St Ives School

I am now back from my staycation. Eyewear's policy is to not spend too much time on the merely personal details of my "private life", but I will say it was a welcome break. Penzance and St Ives are marvellous places to visit - the people are very warm, the pace is slow, the beaches as beautiful and clean as on the Med (more so), the light fascinating, and the culture and food (often the freshest of seafood) are excellent.

Next year we'll bring wetsuits - the sea was 12 degrees most days, which made swimming for too long a challenge, though we did our best. Also enjoyable was the hammering deep into the sand of special gayly-coloured windscreens. Watching the families play cricket and other ball games together, and the many children timelessly building their little engineering projects against the waves, was moving. It was possible to form a sense of what an "ideal" Britain might be, one guided by play and simpler pleasures. August is a kind of heaven.

T…

Scottish Independence?

Those watching the events of the last few days, in which a principled, upright and devout lawyer stood up to his community to do the right thing, might think they were watching a Scottish version of To Kill A Mockingbird, or even, a play by Ibsen. More Ibsen than Lee, methinks, if only because such moral decisions always have deeper roots and more ambiguous, even tragic results, than intended. It is not enough to be moral, you might say - you must also be wise. A few refreshing things have emerged from this incident of the convicted mass murderer's release - a chance to see Scotland act as a government on the world stage, and a chance to hear Christianity openly discussed as a tool for making decisions. These good things have been offset, though, by the damage done.

As others have already observed, mercy needn't be excessive to be true, and there is nothing in the Bible, or Sermon on the Mount, about releasing murderers from jail (other than Barabbas). Indeed, the early (and ve…

Staycationing During A Barbecue Summer

Eyewear is back soon, and will report on the impressive English beach holidaymakers and their stiff upper lips, able to make 12 degree water seem like the Med, and mallet in windbreaking screens to protect against dull and lowering skies with aplomb.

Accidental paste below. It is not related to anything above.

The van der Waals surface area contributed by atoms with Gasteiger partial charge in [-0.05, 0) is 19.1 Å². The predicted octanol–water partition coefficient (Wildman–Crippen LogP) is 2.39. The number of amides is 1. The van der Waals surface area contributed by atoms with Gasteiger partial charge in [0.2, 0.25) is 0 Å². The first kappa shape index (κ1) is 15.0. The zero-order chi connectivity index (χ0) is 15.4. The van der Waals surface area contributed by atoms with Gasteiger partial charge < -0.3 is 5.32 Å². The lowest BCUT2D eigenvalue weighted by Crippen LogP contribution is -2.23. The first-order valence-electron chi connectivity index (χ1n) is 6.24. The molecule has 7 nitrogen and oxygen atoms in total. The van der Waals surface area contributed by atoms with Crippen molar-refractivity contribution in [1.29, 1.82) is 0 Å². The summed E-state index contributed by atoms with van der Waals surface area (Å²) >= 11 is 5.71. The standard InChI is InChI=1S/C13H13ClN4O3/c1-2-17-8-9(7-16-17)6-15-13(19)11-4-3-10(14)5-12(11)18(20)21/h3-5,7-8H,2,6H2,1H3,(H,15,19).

John Hughes Has Died

I am stunned. I just saw this at Baroque in Hackney - John Hughes, the retired genius of the American teen film genre, has died. Now is not the time to go into this in detail - readers of Eyewear will know I have long thought the intersection between Hughes and Simple Minds may be the quintessential preppie 80s North American adolescent moment - but he was great, and will not be forgotten.

Oxfam and secondhand bookshops

The BBC and other media (The Guardian) have recently picked up on complaints made by some secondhand bookshops that Oxfam's network of secondhand shops - for which I have been poet in residence for 5 years - is putting them out of business. Little mention has been made of the good work Oxfam does, of mutual benefit to them and the writers, in establishing innovative cultural platforms across the UK for poetry and other writing, such as their Lifelines CDs, and the recent fortnight book festival, the biggest of its kind anywhere in the world. While I am sure having excellent Oxfam used bookshops nearby provides competition, it is likely the pressures on all book-sellers come more from the Internet, where used books are easily located and cheaply shipped. If anything, the Oxfam shops are extending a quality network of secondhand bookshops to communities and areas that might not otherwise have them.